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As we reported yesterday, the American Psychiatric Association has proposed eliminating the diagnosis of Asperger's disorder. Children with this diagnosis are often highly intelligent, but they can have social problems that make it hard to thrive in school.
The new definition would place kids within an expanded definition of autism. And these words matter. They matter a lot when its a label you're putting on your kid. The change could affect families trying to get special education services in the public schools, as NPRs Larry Abramson reports.
LARRY ABRAMSON: Parents of children with autism turn to the federal law that guarantees a free public education for students with disabilities. Kids with autism clearly qualify - for kids with Asperger's it's been much less clear, especially in California.
Melinda Bird, senior counsel with the advocacy group Disability Rights California, says that the current guidelines used by psychiatrists present parents with a confusing set of symptoms.
Ms. MELINDA BIRD (Disability Rights California): And so parents and school districts spend unnecessary time arguing about whether a child meets every one of these nuanced criteria.
ABRAMSON: Bird says California school districts regularly question whether kids with Asperger's disorder need special ed services because theyre often very verbal and very sharp.
The new proposed guidelines could ease that confusion by eliminating Asperger's, as well as the unfortunately named Pervasive Developmental Disorder Not Otherwise Specified. That change may make it easier to get services, and could speed up what has become a lengthy process. Melinda Bird says that's good for both parents and school districts.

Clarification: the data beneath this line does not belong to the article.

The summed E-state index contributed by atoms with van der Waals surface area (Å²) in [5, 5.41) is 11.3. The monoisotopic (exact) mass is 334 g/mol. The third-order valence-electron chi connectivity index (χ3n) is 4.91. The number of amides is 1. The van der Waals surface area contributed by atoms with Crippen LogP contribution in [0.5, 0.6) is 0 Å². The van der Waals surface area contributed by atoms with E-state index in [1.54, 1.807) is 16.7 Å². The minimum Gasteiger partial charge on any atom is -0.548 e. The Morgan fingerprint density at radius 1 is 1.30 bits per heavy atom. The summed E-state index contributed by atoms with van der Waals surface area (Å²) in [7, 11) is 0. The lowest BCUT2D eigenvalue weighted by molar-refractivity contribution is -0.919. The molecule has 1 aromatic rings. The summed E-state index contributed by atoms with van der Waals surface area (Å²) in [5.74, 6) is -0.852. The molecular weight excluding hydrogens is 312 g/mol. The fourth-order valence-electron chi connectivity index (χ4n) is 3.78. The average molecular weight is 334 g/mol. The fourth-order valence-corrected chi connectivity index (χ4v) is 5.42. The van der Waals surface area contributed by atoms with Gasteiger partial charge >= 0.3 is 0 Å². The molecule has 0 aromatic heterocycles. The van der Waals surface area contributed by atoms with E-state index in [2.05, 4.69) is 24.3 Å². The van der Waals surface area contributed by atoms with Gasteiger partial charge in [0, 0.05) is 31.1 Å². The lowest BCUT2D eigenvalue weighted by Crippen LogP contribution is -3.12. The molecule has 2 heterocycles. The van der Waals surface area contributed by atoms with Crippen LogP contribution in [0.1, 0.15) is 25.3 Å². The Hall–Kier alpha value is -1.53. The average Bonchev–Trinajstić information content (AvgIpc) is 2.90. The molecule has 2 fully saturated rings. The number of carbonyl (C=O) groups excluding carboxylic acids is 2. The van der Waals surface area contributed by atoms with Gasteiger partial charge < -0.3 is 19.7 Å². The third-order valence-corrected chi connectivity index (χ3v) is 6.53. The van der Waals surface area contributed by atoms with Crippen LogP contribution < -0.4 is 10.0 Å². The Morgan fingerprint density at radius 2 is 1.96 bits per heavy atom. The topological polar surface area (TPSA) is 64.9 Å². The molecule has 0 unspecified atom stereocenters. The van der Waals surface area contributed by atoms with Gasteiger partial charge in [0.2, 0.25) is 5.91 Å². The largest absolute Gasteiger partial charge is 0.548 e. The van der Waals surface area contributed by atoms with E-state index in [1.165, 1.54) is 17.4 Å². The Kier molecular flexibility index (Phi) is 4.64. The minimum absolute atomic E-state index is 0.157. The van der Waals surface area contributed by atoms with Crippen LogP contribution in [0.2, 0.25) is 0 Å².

Ms. BIRD: Who will no longer have to try and slice and dice a child up into these different eligibility categories, and everyone will be able to get on about the business of educating children in need.
ABRAMSON: But special education is seldom that simple. Many attorneys say that getting kids recognized as eligible for services is not their biggest challenge. It's getting the services the families actually want, whether it's tutoring or placement in a special school. Steven Greenberg, a special ed attorney in Northern California, says with or without the Asperger's category, schools draw a line in the sand.
Mr. STEVEN GREENBERG (Attorney): Schools often balk at private placements, at having to pay for a placement outside of public school.
ABRAMSON: Because private placements can cost districts tens of thousands of dollars a year per student. Greenberg says the issue boils down to whether parents in an individual case are happy with what schools offer.
Mr. GREENBERG: What do you do with that diagnosis and the eligibility? Does the child stay in the public school? Should they be disciplined as other students who do not have the disorder?
ABRAMSON: An important question, since disabled students have protections against being expelled when they act out. Educators who work with these students say they are concerned about the end of Asperger's for another reason: they feel they're losing a valuable tool which signaled what these kids need. Dania Jekel runs the Asperger's Association of New England.
Ms. DANIA JEKEL (Aspergers Association of New England): It sort of let the teachers know, the professionals know, that there are a particular set of supports that are needed for these children.
ABRAMSON: Like other professionals, many educators say theyve become accustomed to the Asperger's label; they're concerned the new category could just complicate things for kids who already face a lot of challenges.
Larry Abramson, NPR News, Washington.
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